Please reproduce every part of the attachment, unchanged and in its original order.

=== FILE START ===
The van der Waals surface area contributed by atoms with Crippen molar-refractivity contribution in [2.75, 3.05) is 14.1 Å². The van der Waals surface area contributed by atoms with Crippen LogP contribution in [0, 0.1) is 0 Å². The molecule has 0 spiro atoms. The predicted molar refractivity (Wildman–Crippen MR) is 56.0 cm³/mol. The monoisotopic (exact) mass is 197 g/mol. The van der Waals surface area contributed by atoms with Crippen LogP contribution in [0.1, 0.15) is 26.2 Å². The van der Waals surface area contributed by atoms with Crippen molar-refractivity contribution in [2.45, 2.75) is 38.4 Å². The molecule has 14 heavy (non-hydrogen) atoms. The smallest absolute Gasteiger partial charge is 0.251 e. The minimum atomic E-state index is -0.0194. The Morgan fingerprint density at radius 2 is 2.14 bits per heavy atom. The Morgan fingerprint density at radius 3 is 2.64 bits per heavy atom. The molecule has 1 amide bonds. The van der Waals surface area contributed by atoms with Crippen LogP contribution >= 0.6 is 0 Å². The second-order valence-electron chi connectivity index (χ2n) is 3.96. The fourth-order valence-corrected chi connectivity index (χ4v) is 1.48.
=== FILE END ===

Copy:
The van der Waals surface area contributed by atoms with Crippen molar-refractivity contribution in [2.75, 3.05) is 14.1 Å². The van der Waals surface area contributed by atoms with Crippen LogP contribution in [0, 0.1) is 0 Å². The molecule has 0 spiro atoms. The predicted molar refractivity (Wildman–Crippen MR) is 56.0 cm³/mol. The monoisotopic (exact) mass is 197 g/mol. The van der Waals surface area contributed by atoms with Crippen LogP contribution in [0.1, 0.15) is 26.2 Å². The van der Waals surface area contributed by atoms with Crippen molar-refractivity contribution in [2.45, 2.75) is 38.4 Å². The molecule has 14 heavy (non-hydrogen) atoms. The smallest absolute Gasteiger partial charge is 0.251 e. The minimum atomic E-state index is -0.0194. The Morgan fingerprint density at radius 2 is 2.14 bits per heavy atom. The Morgan fingerprint density at radius 3 is 2.64 bits per heavy atom. The molecule has 1 amide bonds. The van der Waals surface area contributed by atoms with Crippen LogP contribution >= 0.6 is 0 Å². The second-order valence-electron chi connectivity index (χ2n) is 3.96. The fourth-order valence-corrected chi connectivity index (χ4v) is 1.48.